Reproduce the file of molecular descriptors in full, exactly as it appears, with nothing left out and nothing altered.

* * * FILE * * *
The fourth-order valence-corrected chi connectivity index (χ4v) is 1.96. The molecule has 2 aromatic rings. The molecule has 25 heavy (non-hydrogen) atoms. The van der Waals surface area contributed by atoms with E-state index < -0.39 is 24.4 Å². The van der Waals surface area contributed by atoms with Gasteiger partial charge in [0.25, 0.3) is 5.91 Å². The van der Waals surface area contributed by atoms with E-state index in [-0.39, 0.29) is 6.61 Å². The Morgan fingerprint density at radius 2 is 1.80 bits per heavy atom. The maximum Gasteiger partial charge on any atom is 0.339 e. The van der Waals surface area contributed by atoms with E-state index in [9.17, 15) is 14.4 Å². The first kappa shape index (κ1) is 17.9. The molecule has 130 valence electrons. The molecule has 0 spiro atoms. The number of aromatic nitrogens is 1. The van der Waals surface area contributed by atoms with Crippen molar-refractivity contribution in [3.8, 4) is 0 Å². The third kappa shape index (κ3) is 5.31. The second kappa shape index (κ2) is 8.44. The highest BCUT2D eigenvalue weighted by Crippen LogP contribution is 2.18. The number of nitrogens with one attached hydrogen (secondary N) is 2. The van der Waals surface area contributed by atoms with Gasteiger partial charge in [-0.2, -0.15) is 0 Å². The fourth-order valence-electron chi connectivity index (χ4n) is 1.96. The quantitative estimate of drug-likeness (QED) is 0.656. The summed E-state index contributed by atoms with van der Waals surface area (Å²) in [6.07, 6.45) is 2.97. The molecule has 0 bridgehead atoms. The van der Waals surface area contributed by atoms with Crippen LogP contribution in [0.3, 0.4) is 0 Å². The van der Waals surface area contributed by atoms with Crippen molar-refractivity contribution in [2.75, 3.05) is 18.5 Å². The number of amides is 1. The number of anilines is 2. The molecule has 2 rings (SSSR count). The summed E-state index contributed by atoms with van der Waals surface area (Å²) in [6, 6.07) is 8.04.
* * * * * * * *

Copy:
The fourth-order valence-corrected chi connectivity index (χ4v) is 1.96. The molecule has 2 aromatic rings. The molecule has 25 heavy (non-hydrogen) atoms. The van der Waals surface area contributed by atoms with E-state index < -0.39 is 24.4 Å². The van der Waals surface area contributed by atoms with Gasteiger partial charge in [0.25, 0.3) is 5.91 Å². The van der Waals surface area contributed by atoms with E-state index in [-0.39, 0.29) is 6.61 Å². The Morgan fingerprint density at radius 2 is 1.80 bits per heavy atom. The maximum Gasteiger partial charge on any atom is 0.339 e. The van der Waals surface area contributed by atoms with E-state index in [9.17, 15) is 14.4 Å². The first kappa shape index (κ1) is 17.9. The molecule has 130 valence electrons. The molecule has 0 spiro atoms. The number of aromatic nitrogens is 1. The van der Waals surface area contributed by atoms with Crippen molar-refractivity contribution in [3.8, 4) is 0 Å². The third kappa shape index (κ3) is 5.31. The second kappa shape index (κ2) is 8.44. The highest BCUT2D eigenvalue weighted by Crippen LogP contribution is 2.18. The number of nitrogens with one attached hydrogen (secondary N) is 2. The van der Waals surface area contributed by atoms with Gasteiger partial charge in [-0.2, -0.15) is 0 Å². The fourth-order valence-electron chi connectivity index (χ4n) is 1.96. The quantitative estimate of drug-likeness (QED) is 0.656. The summed E-state index contributed by atoms with van der Waals surface area (Å²) in [6.07, 6.45) is 2.97. The molecule has 0 bridgehead atoms. The van der Waals surface area contributed by atoms with Crippen LogP contribution in [0.3, 0.4) is 0 Å². The van der Waals surface area contributed by atoms with Crippen molar-refractivity contribution in [2.75, 3.05) is 18.5 Å². The number of amides is 1. The number of anilines is 2. The molecule has 2 rings (SSSR count). The summed E-state index contributed by atoms with van der Waals surface area (Å²) in [6, 6.07) is 8.04.